The CIA, it appears, intended for Merlin’s real identity to be readily obvious to the Iranians (and, based on the presumption at the heart of this operation that the Iranians were working closely with Russia, also to the Russians). On several occasions, defense attorneys asked CIA witnesses if they were “dangling” Merlin, a term the witnesses clearly wanted to avoid repeating. Nevertheless, it is clear they intended to dangle him, barely hiding his identity or location. Merlin used his real name in his outreach to Iran. He cited “his true background” in messages to Iranians (Exhibit 16; note that in Exhibit 17 and 18, CIA has actually redacted some of the information on himself Merlin sent to Iranians). He used his home email address in classified ads (and changed it when he got the Hotmail account). His approaches used a PO Box that appears to have been close to his home. (Exhibit 16)

Then there were other issues that raised alarms for me. From roughly October 12, 1998 through December 10, 1998, spanning the period when Merlin went to San Francisco for his “training” on the blueprints, Merlin’s home computer was being repaired (he accessed some email from work). When he got the computer back “it seemed slower.” Shortly after Merlin got the new email (Exhibit 18), he told Sterling he had been blocked out with an “Intrusion detected,” warning, and had been told “evidently at least two people had tried to open the account.” In February 1999 (Exhibit 21), Merlin told Sterling he was having problems with his AOL account (though didn’t explain what sort). Then there’s the period in October and November 1999 when Sterling couldn’t contact Merlin; he said he was visiting his wife in Florida. Admittedly, Sterling was tracking this stuff closely (I wonder whether the government had Merlin on what amounted to a consensual wiretap). Because the government only released cables from the period when Sterling handled Merlin, however, we can’t know whether the earlier, sloppier operational security extended to Merlin’s online life.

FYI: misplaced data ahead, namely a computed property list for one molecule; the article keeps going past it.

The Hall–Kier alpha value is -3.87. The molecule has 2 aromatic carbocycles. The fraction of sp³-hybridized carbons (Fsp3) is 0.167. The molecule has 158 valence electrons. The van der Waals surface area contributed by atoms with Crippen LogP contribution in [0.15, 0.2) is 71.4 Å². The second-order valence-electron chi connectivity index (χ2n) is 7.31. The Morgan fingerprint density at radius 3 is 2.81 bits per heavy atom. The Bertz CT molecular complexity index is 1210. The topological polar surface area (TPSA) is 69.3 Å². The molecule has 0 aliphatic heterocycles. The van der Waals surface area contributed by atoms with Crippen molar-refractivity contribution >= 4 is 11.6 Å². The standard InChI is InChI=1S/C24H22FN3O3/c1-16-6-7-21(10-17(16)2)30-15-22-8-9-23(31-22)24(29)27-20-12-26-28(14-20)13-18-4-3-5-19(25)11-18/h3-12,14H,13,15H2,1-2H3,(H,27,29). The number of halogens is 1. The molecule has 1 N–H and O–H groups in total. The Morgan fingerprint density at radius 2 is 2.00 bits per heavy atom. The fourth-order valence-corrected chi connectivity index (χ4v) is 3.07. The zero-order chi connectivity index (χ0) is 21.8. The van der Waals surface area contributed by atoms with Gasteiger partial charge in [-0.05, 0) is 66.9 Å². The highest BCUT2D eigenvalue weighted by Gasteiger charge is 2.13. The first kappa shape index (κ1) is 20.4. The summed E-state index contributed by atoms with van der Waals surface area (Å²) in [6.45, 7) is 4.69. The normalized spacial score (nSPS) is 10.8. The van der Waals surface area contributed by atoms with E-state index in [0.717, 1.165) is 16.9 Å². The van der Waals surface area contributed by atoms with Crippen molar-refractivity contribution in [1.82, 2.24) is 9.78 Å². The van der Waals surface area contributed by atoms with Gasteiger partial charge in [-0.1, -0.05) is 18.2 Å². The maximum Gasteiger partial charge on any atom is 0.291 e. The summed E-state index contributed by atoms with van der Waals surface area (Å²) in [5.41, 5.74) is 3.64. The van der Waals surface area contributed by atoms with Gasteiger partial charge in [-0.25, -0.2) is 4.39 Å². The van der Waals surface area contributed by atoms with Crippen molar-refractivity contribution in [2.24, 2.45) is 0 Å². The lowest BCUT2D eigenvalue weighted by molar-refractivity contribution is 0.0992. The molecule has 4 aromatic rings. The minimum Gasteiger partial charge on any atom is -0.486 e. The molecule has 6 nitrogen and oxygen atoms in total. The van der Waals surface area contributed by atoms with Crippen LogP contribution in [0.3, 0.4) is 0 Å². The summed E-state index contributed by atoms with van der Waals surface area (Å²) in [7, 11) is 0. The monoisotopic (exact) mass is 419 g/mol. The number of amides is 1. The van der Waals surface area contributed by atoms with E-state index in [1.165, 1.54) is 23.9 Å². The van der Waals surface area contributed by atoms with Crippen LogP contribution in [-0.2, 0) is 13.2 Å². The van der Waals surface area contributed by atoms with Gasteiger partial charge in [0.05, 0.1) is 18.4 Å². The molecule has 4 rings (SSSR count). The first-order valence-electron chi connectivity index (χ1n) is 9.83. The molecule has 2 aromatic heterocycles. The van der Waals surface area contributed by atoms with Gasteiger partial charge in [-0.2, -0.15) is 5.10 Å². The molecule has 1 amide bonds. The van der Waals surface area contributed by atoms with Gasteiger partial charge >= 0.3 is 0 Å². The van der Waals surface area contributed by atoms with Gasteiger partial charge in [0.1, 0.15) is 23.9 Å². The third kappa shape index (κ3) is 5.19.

And ultimately, this loose operational security — and Merlin’s backlash to it — appears to be one of the things that led Merlin to botch the operation, to (apparently) give Iran what was meant to look like a sales proposal with no way for Iran to contact him.  A full year before the delivery (Exhibit 18) Merlin started using initials rather than his name in correspondence with the Iranians. He balked at the CIA’s insistence that he send a (slightly doctored) resume along with his outreach attempts. He started sending related letters via separate envelopes, even sending them from separate states (CIA doesn’t appear to want to hide that Merlin was in a position to send letters from both New Jersey and Connecticut).

It was very clear that Merlin did not want his identity associated with the documents in question and — because CIA had decided to have him finalize the letter on his own in Vienna — he chose not to leave much of it with the package. He left off his PO box from the package, which was how the Iranians were supposed to respond, which was one key to any ongoing intelligence gathering aspect to the operation. The CIA had Merlin leave a sales pitch with no way for interested buyers to act on that sales pitch.

And yet they called this operation a big success.

As the Senate Intelligence Committee’s report (Exhibit 101) on Jeffrey Sterling’s whistleblower complaint describes, “In the end, the entire plan was turned over to the Iranians without any means for further follow up. However, CIA supposedly deemed the operation a success.”  The government repeatedly claimed Sterling lied or spun facts to get the SSCI and Jim Risen interested in this story. But on this point — that Merlin left a nuclear blueprint wrapped in newspaper without an address to follow-up with — Sterling was absolutely correct.

Marcy Wheeler is an independent journalist writing about national security and civil liberties. She writes as emptywheel at her eponymous blog, publishes at outlets including Vice, Motherboard, the Nation, the Atlantic, Al Jazeera, and appears frequently on television and radio. She is the author of Anatomy of Deceit, a primer on the CIA leak investigation, and liveblogged the Scooter Libby trial.